Southern exposures feature direct sunlight for most of the day. This intense exposure creates a microclimate that requires gardeners to select flowers tolerant of the heat associated with direct sun. These full-sun locations often feature very few wind blocks. Flowers for southern exposures need to be tough. Provide plenty of water and organic material in the soil to help these plants thrive in a harsh environment.
The daylily offers a tough perennial plant for the southern exposure site. This plant prefers full-sun exposure to produce trumpet-shaped blooms in early summer. Daylilies grow in a mounded form of thin foliage blades that arches outward like an umbrella. Flowers form on tall reed-like stems that shoot upward from the foliage mound. Daylilies come in a variety of colors ranging from the basic orange and yellow cultivars to intricate reds and deep purple. Despite the daylily's tolerance to poor soils, add organic material to improve plant health and flower production. Daylilies spread readily to fill a difficult planting site within a few years. This plant looks beautiful when different cultivars in the same southern garden. Plant daylilies in USDA Hardiness Zones 3 to 10.
This plant resembles a daisy in growth habit and flower shape. It produces multicolored red, orange and yellow flowers. Flowers exhibit a banding pattern on the petals with red centers and yellow edges. Blanket flower spreads readily and grows best in the full sun location. This plant won't tolerate soggy soils. Plant it in USDA Hardiness Zones 2 to 10 in southern exposures to benefit from the long blooming period of the blanket flower. Prune spent flowers to encourage further blooming. Blanket flower reaches up to 24 inches at maturity.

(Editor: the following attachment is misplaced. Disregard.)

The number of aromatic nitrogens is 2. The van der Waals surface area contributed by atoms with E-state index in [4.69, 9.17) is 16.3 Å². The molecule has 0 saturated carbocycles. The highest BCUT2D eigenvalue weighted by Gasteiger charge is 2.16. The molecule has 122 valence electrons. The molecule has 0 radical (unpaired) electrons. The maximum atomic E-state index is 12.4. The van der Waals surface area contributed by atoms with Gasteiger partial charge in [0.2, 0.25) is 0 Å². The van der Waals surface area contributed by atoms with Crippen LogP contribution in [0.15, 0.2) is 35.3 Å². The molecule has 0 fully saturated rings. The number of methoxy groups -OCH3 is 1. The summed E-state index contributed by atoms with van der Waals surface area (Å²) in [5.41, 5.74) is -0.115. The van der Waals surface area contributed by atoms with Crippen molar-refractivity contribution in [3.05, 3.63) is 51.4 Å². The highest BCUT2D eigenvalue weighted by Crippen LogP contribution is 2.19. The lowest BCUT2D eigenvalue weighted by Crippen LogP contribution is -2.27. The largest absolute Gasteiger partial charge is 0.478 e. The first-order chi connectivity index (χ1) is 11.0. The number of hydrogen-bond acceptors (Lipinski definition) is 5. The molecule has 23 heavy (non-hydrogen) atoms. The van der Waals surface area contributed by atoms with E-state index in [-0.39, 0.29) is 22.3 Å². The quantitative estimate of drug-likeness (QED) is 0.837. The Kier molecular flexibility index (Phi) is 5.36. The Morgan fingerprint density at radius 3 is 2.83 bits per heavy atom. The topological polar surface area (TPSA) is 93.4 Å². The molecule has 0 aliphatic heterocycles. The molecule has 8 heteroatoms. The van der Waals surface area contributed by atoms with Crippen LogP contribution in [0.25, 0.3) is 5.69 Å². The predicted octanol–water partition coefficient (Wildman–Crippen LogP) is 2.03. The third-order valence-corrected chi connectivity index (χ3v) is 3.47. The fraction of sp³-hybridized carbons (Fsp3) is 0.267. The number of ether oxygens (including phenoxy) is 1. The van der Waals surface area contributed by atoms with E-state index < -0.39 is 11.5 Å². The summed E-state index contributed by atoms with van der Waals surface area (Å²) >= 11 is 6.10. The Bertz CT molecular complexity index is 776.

The annual zinnia produces strong foliage, stems and flowers in a southern exposure. Zinnia produces a tightly woven flower featuring multiple layers of petals. Typical flower colors include white, purple, pink, orange and yellow. Plant zinnias with plenty of organic material in a location that features excellent drainage. Mature plants reach height of 6 to 36 inches, depending on the cultivar. This plant produces abundant blooms with regular pruning of spent flowers. Keep zinnia soil moist but not soggy to promote good blooming.
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- Flowers That Grow in Part Shade & Sun
- The Best Plants for Garden Edging
- Tall Perennials for Shade
- The Best Flowers for Partial Sun
- Care for Poppy Plants
- Perennial Flowers in North Carolina
- Perennial Flowers for Maryland
- Periwinkle Types
- Care of Daylilies
- Know When to Plant Sunflowers
- Care for Perennial Snapdragons